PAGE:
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Old 01-30-2016, 11:37 AM   #113
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Hmmm, so to summarize:

-- I slaved away in my crap job for 15 more years so I could pay my friends' vet bills

-- I slaved away in my crap job for 15 more years so my brother would like me

-- I slaved away in my crap job for 15 more years so my friend's distant cousin might have a good future

Good for you, and I mean it.. not my choice in life though.
Very true. Shawn is a great guy but at the end of the day how many of those people will be truly thankful long term. Another question to ask is would those people just go another if Shawn did not do what he did. I say this because what I have seen in my family.
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Old 01-30-2016, 12:10 PM   #114
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It's much more complicated than simply "walking away". For most of us there is a balance between the added satisfaction/enjoyment/freedom that retirement provides, versus the "cost' of giving up the compensation. Once your assets get to a certain multiple of desired spending, why fixate on something like pre tax comp? Ongoing comp, even if significant, will be less important once the assets are in place. ....
+1 to this

I walked away from a company officer job at a publicly traded company - so significant comp and benefits and non-cash perks. Getting cashed out in a merger was really the push I needed. Stayed with the newco 6 mos post-close per merger k and was offered a job after that ended ... but politely and respectfully declined (though I have taken on a small consulting project for them recently ... it's short term (very)).

All that said, it was still a grind and once we were FI, or close, it became increasingly obvious that it was time to go.
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Old 01-30-2016, 12:34 PM   #115
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Given the prospect of getting on one more airplane for an out of town trip I came to the conclusion that there was no amount of money that could put me on that plane.

Of course now I am faced with a bride who would like to travel once she retires. I can distract her with car travel for only so long. Hope this aversion to travel wears off.
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Old 01-30-2016, 06:42 PM   #116
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Hmmm, so to summarize:

-- I slaved away in my crap job for 15 more years so I could pay my friends' vet bills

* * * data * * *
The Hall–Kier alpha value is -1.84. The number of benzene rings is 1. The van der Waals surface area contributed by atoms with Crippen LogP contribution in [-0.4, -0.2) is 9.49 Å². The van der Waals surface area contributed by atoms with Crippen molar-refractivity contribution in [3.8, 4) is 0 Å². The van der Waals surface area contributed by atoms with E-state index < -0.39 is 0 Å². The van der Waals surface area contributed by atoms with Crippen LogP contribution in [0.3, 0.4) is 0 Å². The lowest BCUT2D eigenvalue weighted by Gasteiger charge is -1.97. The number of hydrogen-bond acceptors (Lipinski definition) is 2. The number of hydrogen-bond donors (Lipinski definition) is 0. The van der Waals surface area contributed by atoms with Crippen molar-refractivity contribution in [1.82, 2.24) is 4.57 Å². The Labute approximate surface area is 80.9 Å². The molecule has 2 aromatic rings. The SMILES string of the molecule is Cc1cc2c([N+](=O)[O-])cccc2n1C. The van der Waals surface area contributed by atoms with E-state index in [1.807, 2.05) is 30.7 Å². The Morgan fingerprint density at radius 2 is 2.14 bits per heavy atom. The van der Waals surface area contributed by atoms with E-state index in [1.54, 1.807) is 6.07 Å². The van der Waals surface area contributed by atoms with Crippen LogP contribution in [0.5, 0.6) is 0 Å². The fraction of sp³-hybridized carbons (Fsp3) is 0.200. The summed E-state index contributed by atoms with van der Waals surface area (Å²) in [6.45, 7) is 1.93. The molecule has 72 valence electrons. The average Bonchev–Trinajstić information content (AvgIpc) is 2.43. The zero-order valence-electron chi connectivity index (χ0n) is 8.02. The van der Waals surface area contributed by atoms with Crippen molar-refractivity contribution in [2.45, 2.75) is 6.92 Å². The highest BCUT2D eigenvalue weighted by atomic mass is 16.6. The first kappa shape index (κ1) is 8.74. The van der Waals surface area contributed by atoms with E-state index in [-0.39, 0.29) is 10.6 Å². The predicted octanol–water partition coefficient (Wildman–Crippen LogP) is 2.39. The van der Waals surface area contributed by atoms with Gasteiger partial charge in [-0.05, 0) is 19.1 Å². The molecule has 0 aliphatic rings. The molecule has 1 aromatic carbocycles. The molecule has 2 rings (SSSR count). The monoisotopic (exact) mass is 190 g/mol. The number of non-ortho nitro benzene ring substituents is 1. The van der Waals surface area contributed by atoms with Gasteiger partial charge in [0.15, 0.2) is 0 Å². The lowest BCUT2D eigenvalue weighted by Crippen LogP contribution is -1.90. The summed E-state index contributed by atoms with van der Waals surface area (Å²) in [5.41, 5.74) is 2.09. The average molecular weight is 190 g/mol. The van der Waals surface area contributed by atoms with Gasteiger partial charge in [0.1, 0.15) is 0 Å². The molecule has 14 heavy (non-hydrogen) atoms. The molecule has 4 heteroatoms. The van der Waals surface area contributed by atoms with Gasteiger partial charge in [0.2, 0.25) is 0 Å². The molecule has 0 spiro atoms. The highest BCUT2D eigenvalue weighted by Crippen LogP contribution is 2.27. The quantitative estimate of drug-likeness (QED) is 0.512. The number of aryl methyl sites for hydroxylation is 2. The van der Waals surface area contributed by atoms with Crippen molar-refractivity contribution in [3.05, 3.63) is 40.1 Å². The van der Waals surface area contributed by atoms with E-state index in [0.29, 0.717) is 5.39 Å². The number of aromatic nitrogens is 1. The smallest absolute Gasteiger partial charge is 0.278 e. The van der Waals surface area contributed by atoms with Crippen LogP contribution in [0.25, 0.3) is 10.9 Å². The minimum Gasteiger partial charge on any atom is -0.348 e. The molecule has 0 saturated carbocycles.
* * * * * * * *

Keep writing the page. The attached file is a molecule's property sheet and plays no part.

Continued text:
-- I slaved away in my crap job for 15 more years so my brother would like me

-- I slaved away in my crap job for 15 more years so my friend's distant cousin might have a good future

Good for you, and I mean it.. not my choice in life though.
To be honest, I don't believe you mean it because you did not accurately summarize what I wrote. In fact, you seem to purposely misstate the facts of what I wrote. I believe you're being disingenuous.

In addition to my own pets, I paid the vet bills for my pet sitter. My pet sitter provided compassionate love and care to my own cat for two years when my cat had kidney disease. She came to my house every day to give my cat medications and fluids. I basically had to force her to take my money for her own pet(s). But as I told her, "what comes around goes around."

I could care less if my brother or anyone else in my family "likes me." I've seen my brother twice in 25 years. However, I believe children should be responsible for their parents - and others in their family when necessary and appropriate. I'm talking about responsible people who normally rely on themselves. I don't recall anyone in my family ever asking me for money.

And of the young college student that I'm currently supporting. It's not "my friend's distant cousin." Where did I write that? I wrote that it is my friends niece. She is effectively my friend's daughter. My friend has financially supported her since birth, as well as the niece's mother for the last 30 years. I watched my friend work 16 hours a day as a low paid caretaker just to send all the money back to the Philippines. But she can't afford college education for her niece.